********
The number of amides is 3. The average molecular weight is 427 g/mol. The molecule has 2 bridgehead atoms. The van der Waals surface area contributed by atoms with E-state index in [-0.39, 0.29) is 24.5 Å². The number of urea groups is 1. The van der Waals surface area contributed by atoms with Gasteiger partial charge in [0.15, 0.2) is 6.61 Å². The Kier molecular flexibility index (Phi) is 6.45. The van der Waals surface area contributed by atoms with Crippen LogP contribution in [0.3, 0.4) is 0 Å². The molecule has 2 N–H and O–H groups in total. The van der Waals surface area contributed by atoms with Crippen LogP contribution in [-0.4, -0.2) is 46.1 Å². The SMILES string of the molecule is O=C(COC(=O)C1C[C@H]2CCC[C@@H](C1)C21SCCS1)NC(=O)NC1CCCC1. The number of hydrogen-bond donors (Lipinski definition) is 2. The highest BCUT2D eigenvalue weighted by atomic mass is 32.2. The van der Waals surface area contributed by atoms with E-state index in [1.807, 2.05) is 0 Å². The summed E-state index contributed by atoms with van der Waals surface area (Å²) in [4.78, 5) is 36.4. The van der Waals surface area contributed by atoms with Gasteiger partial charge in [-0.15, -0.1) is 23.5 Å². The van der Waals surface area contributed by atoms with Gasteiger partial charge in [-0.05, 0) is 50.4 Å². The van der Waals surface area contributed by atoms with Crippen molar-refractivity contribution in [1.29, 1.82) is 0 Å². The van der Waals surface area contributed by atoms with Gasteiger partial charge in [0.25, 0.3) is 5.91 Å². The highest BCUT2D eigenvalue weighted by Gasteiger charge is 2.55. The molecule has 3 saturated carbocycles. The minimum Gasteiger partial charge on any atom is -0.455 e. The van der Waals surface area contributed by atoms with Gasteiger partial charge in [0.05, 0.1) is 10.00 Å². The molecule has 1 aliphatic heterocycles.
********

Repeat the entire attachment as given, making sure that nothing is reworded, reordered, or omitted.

The number of amides is 3. The average molecular weight is 427 g/mol. The molecule has 2 bridgehead atoms. The van der Waals surface area contributed by atoms with E-state index in [-0.39, 0.29) is 24.5 Å². The number of urea groups is 1. The van der Waals surface area contributed by atoms with Gasteiger partial charge in [0.15, 0.2) is 6.61 Å². The Kier molecular flexibility index (Phi) is 6.45. The van der Waals surface area contributed by atoms with Crippen LogP contribution in [0.3, 0.4) is 0 Å². The molecule has 2 N–H and O–H groups in total. The van der Waals surface area contributed by atoms with Crippen LogP contribution in [-0.4, -0.2) is 46.1 Å². The SMILES string of the molecule is O=C(COC(=O)C1C[C@H]2CCC[C@@H](C1)C21SCCS1)NC(=O)NC1CCCC1. The number of hydrogen-bond donors (Lipinski definition) is 2. The highest BCUT2D eigenvalue weighted by atomic mass is 32.2. The van der Waals surface area contributed by atoms with E-state index in [1.807, 2.05) is 0 Å². The summed E-state index contributed by atoms with van der Waals surface area (Å²) in [4.78, 5) is 36.4. The van der Waals surface area contributed by atoms with Gasteiger partial charge in [-0.15, -0.1) is 23.5 Å². The van der Waals surface area contributed by atoms with Gasteiger partial charge in [-0.05, 0) is 50.4 Å². The van der Waals surface area contributed by atoms with Crippen molar-refractivity contribution in [1.29, 1.82) is 0 Å². The van der Waals surface area contributed by atoms with Gasteiger partial charge in [0.25, 0.3) is 5.91 Å². The highest BCUT2D eigenvalue weighted by Gasteiger charge is 2.55. The molecule has 3 saturated carbocycles. The minimum Gasteiger partial charge on any atom is -0.455 e. The van der Waals surface area contributed by atoms with Gasteiger partial charge in [0.05, 0.1) is 10.00 Å². The molecule has 1 aliphatic heterocycles.